See our video services!
At The Guide Liverpool, we’ve been helping businesses promote themselves and reach new clients and customers for years. Our professional video crew can help you increase engagement, interaction and revenue by presenting your business to a wide audience with a creative, exciting promotional video for use on multiple online channels.
By Dawn Collinson
Almost a year before they became huge, mementoes from those nights – and two more on October 22 and February 18, 1963 – have become hot property for collectors, fetching up to five-figure sums.
And this weekend, Beatles and music memorabilia specialists Tracks Ltd are holding a free valuation in Widnes to coincide with the 60th anniversary so anyone with a Fab Four souvenir can find out just how much it’s worth.
Paul Wane from Tracks says that could be particularly good news if you’ve got an original concert poster or a signed copy of Love Me Do.
He explains: “The Beatles played three consecutive Monday night gigs at Queen’s Hall promoted by Brian Epstein’s company, NEMS Enterprises, and September 3, 1962 was their first visit to Widnes.
“Their fame really hit in summer 1963 so this can be classified as pre-fame and there’s a lot of interest from collectors in that particular period of their career, just before they made it big.”
The Beatles headlined each of the Monday shows but the support acts varied. On September 3, Rory Storm and the Hurricanes were also on the bill. The Hurricanes had just finished a residency at Butlin’s holiday camp on September 1 and weren’t too happy that their drummer, Ringo Starr, had defected to The Beatles.
Paul says a 30in x 20in promotional poster for the three Monday gigs in really good condition can be worth around £12,000. Even much smaller flyers, which were A5 sized, can fetch £1,000.
But there’s a good chance that Widnes fans are sitting on some valuable autographs too.
“They also carried out two signing sessions in Widnes in October 1962, one at Dawsons music shop, and another the same day at a place called The Music Shop, to promote the release of the single Love Me Do,” he adds.
“What they’d do was sign copies on the A side and the B side, so some got signed by all four on one side, some got signed by three on one side and one on another. The ones that have all four signatures on the A side are particularly valuable – if they’re clearly signed then they’re valued at between £10,000 and £12,000.
“You don’t get many signed Beatles records, but they signed quite a lot in Widnes so whatever are available have usually come from Widnes.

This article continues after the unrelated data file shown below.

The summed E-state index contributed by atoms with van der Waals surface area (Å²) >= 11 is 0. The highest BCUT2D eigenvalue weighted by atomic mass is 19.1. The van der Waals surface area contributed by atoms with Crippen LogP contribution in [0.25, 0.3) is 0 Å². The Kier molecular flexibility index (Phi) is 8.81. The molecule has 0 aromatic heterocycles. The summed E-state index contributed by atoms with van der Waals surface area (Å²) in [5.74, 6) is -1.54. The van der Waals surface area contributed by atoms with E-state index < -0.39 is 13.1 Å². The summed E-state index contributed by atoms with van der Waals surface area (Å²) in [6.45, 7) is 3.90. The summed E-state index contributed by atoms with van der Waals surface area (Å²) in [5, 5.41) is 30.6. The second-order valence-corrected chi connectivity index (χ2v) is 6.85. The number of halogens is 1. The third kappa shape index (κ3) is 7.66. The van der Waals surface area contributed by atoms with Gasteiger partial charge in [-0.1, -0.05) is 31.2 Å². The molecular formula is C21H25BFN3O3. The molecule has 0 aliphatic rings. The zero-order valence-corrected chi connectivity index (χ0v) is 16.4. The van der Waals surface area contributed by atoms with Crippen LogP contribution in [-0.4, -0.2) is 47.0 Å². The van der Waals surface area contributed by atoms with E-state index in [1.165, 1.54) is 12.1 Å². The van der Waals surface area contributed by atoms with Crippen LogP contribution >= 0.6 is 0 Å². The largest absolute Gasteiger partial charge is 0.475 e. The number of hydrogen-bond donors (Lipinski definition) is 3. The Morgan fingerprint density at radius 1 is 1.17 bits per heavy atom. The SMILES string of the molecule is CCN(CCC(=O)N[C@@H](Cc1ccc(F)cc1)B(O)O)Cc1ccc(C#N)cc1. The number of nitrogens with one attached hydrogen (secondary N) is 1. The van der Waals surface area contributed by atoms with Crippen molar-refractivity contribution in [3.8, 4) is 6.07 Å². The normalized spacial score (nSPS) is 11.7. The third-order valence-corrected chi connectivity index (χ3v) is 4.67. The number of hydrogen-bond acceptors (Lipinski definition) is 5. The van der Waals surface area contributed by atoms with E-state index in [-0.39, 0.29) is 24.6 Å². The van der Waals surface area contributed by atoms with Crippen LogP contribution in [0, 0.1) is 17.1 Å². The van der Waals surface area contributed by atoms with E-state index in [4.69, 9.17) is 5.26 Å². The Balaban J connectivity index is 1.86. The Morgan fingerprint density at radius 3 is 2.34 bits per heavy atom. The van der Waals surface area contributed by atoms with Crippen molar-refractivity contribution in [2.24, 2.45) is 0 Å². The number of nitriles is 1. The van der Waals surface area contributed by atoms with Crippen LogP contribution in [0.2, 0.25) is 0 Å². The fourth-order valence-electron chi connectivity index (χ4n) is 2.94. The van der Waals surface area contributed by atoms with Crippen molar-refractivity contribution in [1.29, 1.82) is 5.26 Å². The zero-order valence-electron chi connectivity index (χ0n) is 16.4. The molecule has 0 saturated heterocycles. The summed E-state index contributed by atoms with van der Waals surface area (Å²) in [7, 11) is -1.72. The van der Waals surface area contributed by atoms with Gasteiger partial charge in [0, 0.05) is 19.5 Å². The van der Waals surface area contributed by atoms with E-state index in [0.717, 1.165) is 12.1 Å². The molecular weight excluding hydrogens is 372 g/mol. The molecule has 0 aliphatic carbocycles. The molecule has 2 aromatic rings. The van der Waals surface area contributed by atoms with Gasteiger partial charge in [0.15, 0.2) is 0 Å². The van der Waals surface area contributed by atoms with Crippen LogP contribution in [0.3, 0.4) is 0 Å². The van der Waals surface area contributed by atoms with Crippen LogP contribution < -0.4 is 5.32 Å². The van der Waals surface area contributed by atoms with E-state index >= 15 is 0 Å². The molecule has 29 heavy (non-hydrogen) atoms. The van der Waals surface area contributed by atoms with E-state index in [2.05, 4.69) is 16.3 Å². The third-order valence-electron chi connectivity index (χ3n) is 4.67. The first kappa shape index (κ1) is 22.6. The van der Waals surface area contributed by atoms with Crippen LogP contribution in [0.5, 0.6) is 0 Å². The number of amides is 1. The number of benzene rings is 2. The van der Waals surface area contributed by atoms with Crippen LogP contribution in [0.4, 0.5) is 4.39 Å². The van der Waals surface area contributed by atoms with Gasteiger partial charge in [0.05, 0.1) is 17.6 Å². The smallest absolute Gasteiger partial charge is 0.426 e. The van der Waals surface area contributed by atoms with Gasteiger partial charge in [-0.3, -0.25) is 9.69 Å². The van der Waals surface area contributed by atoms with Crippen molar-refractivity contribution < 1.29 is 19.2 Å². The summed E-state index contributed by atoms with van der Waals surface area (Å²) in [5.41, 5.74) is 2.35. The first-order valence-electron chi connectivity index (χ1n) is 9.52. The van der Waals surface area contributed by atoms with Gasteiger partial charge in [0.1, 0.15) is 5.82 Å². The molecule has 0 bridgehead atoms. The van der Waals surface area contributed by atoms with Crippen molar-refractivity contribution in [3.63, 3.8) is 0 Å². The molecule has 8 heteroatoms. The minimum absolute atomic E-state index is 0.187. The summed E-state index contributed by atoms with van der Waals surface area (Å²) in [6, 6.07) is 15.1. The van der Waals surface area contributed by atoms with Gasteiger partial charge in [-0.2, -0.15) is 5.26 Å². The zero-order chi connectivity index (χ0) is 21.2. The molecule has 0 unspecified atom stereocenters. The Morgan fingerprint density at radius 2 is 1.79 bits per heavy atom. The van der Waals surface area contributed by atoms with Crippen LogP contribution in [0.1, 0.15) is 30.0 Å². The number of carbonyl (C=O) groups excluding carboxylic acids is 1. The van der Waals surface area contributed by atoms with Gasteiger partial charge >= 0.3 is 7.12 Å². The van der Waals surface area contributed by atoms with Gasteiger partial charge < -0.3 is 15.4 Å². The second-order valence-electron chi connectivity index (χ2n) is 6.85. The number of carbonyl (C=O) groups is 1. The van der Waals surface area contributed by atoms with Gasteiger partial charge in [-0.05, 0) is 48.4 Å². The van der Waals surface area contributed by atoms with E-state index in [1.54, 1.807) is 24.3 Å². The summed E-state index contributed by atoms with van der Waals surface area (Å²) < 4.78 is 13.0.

“With Love Me Do, it was pressed on red label so they could sign it in black pen, whereas all the others subsequent releases were on black label.”
Tracks have been holding valuation days across the country and in Europe for about 30 years but Paul says there are still rare gems out there waiting to be discovered.
“We are Beatles specialists, but we invite people to bring in all their music memorabilia so it could be Rolling Stones, Jimi Hendrix, Led Zeppelin …
“A lot of Beatles and other 60s stuff came out of the woodwork in the 90s and was sold then, either through auctions or companies like ours. That took the bulk of it, but I’m still surprised by how much keeps turning up.
“Last week we were in Bangor and this fabulous set of signatures turned up from when The Beatles went to see the Maharishi. This chap knew the Beatles were in Bangor so him and his mate went into the uni complex and came face to face with John, Paul, George and Ringo – and Mick Jagger and Marianne Faithfull, who signed for him.
“Things like that keep happening, so you don’t have the bulk you had but we’re still getting these great pieces and for this type of memorabilia the price is really solid at the moment and the demand is relentless.”
Paul is hoping the Widnes valuation day will unearth something never-before-seen.
“I can’t recall seeing any photographs of the Beatles when they were in Widnes, not one, either on stage or off, or at one of the signings, so hopefully someone has one.
“A lot of people from the 60s generation who collected all this memorabilia are now retiring so they’ve got to make a decision whether they want to sell this material or pass it down to their kids. That’s why so much good stuff is coming onto the market.”
Sign up with us to receive the latest news, straight to your inbox!